Divorce is a dissolution of a marriage. It ends the marriage and the parties can marry again. Only a Court can grant a divorce in Ireland. When granting a divorce the court can make orders about what the future living arrangements, contact and financial responsibility will be for the children of the marriage, as well as in relation to the property of the marriage and pension arrangements.
How can I obtain a divorce?
If you wish to end an existing marriage, you must apply to the court(the Circuit Court or, where there is a significant amount of money or high value property involved, the High Court) for an order for divorce. Its is possible to agree the terms of divorce between a husband and wife, however the court must grant the divorce.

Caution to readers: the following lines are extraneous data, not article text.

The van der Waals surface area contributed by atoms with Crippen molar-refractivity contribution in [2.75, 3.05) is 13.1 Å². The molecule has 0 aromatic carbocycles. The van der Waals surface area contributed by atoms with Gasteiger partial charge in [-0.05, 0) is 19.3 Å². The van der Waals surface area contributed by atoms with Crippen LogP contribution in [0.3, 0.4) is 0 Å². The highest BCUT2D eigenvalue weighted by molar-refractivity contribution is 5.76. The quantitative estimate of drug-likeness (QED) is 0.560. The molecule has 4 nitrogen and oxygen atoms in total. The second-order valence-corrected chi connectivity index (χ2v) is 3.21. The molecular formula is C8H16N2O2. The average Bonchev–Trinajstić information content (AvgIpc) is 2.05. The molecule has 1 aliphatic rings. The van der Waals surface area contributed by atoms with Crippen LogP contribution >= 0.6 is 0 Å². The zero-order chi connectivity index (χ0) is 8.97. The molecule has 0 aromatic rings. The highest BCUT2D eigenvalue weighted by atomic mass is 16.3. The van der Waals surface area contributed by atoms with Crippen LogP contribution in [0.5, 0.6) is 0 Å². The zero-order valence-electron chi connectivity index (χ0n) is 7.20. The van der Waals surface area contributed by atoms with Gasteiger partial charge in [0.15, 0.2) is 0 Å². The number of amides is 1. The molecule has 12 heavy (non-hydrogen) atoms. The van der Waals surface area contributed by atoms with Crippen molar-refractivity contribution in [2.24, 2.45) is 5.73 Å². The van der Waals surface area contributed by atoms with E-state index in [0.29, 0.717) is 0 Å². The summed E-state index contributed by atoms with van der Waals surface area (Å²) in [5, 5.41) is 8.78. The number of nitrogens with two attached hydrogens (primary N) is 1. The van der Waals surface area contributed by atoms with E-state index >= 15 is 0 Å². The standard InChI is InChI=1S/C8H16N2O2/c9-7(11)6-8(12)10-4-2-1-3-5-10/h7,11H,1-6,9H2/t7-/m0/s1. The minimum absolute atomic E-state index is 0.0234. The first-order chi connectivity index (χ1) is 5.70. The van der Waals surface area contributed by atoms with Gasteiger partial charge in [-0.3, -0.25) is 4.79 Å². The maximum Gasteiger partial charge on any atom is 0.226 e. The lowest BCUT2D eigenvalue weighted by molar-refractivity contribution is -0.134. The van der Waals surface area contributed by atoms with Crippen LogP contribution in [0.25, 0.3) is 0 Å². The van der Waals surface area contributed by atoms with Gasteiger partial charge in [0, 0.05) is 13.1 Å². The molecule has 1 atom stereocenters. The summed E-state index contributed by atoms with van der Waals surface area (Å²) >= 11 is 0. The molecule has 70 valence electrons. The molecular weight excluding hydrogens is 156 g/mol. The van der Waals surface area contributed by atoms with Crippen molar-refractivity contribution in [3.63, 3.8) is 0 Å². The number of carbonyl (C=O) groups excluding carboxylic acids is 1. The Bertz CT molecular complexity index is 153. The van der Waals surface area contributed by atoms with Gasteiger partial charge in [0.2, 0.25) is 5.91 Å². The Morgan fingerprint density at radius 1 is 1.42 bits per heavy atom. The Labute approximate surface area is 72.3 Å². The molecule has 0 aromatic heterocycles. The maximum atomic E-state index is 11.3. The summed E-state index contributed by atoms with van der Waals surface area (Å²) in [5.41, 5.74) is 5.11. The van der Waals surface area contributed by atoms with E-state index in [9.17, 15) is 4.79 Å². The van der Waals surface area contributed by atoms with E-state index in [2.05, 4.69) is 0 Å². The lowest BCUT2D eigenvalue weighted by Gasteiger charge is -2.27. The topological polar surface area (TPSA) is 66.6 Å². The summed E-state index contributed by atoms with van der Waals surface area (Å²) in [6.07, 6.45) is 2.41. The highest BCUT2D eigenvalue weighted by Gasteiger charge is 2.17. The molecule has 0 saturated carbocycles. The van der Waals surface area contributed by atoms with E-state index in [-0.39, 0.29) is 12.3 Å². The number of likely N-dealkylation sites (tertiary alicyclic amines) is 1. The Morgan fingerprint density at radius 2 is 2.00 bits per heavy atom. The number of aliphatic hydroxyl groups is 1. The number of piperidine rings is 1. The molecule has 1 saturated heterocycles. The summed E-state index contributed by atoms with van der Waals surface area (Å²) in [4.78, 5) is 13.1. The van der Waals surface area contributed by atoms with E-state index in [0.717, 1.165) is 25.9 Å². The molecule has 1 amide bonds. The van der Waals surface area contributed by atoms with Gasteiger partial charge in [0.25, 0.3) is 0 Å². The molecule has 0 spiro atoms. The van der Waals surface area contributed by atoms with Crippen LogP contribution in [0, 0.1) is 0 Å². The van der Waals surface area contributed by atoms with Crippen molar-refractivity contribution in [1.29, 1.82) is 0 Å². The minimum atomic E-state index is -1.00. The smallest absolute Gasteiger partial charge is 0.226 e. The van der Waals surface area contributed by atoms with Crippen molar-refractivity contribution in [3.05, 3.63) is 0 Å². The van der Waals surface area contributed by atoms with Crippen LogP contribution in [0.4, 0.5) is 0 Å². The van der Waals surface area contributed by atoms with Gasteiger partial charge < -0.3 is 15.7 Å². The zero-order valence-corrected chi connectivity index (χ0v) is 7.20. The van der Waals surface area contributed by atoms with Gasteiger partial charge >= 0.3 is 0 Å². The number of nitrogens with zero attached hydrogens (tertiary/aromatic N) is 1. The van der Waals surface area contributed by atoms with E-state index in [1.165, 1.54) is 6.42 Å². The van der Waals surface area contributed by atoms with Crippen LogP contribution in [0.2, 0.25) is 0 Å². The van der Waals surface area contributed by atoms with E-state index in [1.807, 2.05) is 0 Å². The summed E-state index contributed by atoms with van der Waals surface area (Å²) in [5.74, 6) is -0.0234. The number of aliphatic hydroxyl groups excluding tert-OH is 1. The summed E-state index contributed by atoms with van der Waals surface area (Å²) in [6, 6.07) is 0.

You do not need to first obtain a legal separation to get divorced.
What advice will a solicitor give me?
A Solicitor will explain the process of seeking a divorce and what other orders a court mike make when is it granting a divorce. A solicitor is also obliged to advise you of:
- Counselling services that my be able to help bring about a reconciliation between you and your spouse.
- Mediation Services that may be able to help you and your spouse negotiate and agree the terms of a divorce and
- The possibility of negotiating a separation agreement instead of getting a divorce.
On what grounds would a court grant a divorce?
A court will grant a divorce if:
- If you have lived apart for a period or period of that least two years during the previous three;
- there is no reasonable prospect of a reconciliation between you and your spouse; and
- it is satisfied that proper provision has been, or will be, made for each spouse and any dependent children.